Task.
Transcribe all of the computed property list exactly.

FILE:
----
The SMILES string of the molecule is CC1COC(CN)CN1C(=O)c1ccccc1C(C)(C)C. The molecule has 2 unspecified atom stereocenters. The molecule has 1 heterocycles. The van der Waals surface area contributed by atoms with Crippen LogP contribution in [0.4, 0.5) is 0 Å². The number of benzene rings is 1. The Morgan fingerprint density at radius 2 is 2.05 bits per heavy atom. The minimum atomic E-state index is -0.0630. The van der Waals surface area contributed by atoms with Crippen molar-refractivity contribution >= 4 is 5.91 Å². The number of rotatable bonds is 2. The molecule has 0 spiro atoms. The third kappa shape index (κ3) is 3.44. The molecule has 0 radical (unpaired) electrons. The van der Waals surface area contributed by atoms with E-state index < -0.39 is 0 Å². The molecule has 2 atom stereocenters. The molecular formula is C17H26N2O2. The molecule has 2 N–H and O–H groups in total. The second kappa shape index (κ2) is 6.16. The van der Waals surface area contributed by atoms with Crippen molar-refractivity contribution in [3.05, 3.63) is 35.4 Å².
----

The SMILES string of the molecule is CC1COC(CN)CN1C(=O)c1ccccc1C(C)(C)C. The molecule has 2 unspecified atom stereocenters. The molecule has 1 heterocycles. The van der Waals surface area contributed by atoms with Crippen LogP contribution in [0.4, 0.5) is 0 Å². The number of benzene rings is 1. The Morgan fingerprint density at radius 2 is 2.05 bits per heavy atom. The minimum atomic E-state index is -0.0630. The van der Waals surface area contributed by atoms with Crippen molar-refractivity contribution >= 4 is 5.91 Å². The number of rotatable bonds is 2. The molecule has 0 spiro atoms. The third kappa shape index (κ3) is 3.44. The molecule has 0 radical (unpaired) electrons. The van der Waals surface area contributed by atoms with E-state index < -0.39 is 0 Å². The molecule has 2 atom stereocenters. The molecular formula is C17H26N2O2. The molecule has 2 N–H and O–H groups in total. The second kappa shape index (κ2) is 6.16. The van der Waals surface area contributed by atoms with Crippen molar-refractivity contribution in [3.05, 3.63) is 35.4 Å².